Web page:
Spring 2016

Classics: Curriculum & Profession

Author
Peter T. Struck
Abstract

The challenges currently facing classicists are not so different from those our profession has faced for the last one hundred and fifty years, and with each challenge, a discipline sometimes imagined by outsiders to be slow to embrace the new has shown itself naturally disposed to experimentation. The discipline's agility derives from the unique degree of variegation in the modes of thinking required to thrive in it: from interpretive, to quantitative, to those relying on knowledge of culture and context. As the value of education is increasingly judged in terms of workforce development, we stand our best chance to thrive by sticking to our strengths, and anchoring our curricular goals and messages to the value of the liberal arts as a whole, as well as the intellectual dexterity that it fosters.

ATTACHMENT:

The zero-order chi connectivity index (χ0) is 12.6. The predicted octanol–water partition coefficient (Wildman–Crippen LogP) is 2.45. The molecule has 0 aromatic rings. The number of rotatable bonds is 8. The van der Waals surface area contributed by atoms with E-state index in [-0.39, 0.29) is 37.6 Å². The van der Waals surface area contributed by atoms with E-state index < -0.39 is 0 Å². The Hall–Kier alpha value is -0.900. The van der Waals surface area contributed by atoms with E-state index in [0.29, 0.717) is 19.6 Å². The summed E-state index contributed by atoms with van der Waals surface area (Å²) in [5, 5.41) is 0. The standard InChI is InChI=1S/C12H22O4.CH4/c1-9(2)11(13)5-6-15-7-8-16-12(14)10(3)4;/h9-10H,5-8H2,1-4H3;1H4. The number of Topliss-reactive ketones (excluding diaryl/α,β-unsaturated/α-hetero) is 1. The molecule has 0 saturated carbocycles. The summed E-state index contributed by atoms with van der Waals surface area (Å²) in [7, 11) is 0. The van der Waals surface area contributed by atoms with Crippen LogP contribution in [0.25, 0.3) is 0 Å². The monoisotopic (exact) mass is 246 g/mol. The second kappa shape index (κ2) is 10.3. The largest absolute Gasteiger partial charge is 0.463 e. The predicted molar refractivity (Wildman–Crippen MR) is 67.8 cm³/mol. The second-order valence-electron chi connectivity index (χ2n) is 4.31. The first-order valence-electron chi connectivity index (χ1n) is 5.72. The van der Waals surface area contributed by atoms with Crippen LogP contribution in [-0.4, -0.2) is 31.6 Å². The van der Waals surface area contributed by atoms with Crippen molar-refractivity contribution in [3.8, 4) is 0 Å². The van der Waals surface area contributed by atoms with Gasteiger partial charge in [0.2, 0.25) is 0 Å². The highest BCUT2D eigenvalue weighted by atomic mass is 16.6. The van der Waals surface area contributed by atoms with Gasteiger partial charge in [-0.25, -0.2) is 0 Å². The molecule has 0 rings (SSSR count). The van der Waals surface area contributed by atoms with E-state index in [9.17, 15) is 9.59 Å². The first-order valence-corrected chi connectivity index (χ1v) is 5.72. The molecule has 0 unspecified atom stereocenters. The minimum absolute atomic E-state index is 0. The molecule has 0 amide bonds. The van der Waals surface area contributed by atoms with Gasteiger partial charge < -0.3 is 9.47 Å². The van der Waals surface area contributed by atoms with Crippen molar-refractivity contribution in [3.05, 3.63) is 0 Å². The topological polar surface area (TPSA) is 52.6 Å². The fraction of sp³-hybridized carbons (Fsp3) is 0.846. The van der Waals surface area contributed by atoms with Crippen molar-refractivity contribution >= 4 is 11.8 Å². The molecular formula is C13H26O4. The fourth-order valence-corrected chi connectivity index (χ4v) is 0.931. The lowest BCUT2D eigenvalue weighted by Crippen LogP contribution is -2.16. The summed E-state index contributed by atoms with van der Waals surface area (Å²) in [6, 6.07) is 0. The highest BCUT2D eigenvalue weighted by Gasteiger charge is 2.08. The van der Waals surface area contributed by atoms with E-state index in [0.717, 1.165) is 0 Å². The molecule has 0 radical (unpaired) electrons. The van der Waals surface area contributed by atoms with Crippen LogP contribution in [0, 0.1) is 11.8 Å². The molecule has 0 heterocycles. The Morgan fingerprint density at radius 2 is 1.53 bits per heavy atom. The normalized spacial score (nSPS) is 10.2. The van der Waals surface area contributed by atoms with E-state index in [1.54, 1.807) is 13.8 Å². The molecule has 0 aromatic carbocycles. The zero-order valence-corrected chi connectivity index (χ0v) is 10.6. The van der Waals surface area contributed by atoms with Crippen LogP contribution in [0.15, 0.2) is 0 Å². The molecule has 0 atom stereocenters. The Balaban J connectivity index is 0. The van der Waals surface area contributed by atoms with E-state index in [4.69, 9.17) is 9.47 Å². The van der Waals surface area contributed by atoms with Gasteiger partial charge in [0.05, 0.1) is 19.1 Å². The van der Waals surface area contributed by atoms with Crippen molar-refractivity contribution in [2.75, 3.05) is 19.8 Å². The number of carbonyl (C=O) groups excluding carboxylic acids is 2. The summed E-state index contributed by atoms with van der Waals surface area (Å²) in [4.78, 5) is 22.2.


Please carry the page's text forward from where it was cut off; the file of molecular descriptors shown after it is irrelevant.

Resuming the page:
PETER T. STRUCK is the Evan C. Thompson Associate Professor of Classical Studies in the School of Arts and Sciences at the University of Pennsylvania. He is the author of Birth of the Symbol: Ancient Readers at the Limits of their Texts (2004) and editor of the Cambridge Companion to Allegory (with Rita Copeland, 2010) and Mantikê (with Sarah Iles Johnston, 2006). His next book, titled Divination and Human Nature: A Cognitive History of Intuition in Antiquity, will be published by Princeton University Press in 2016.

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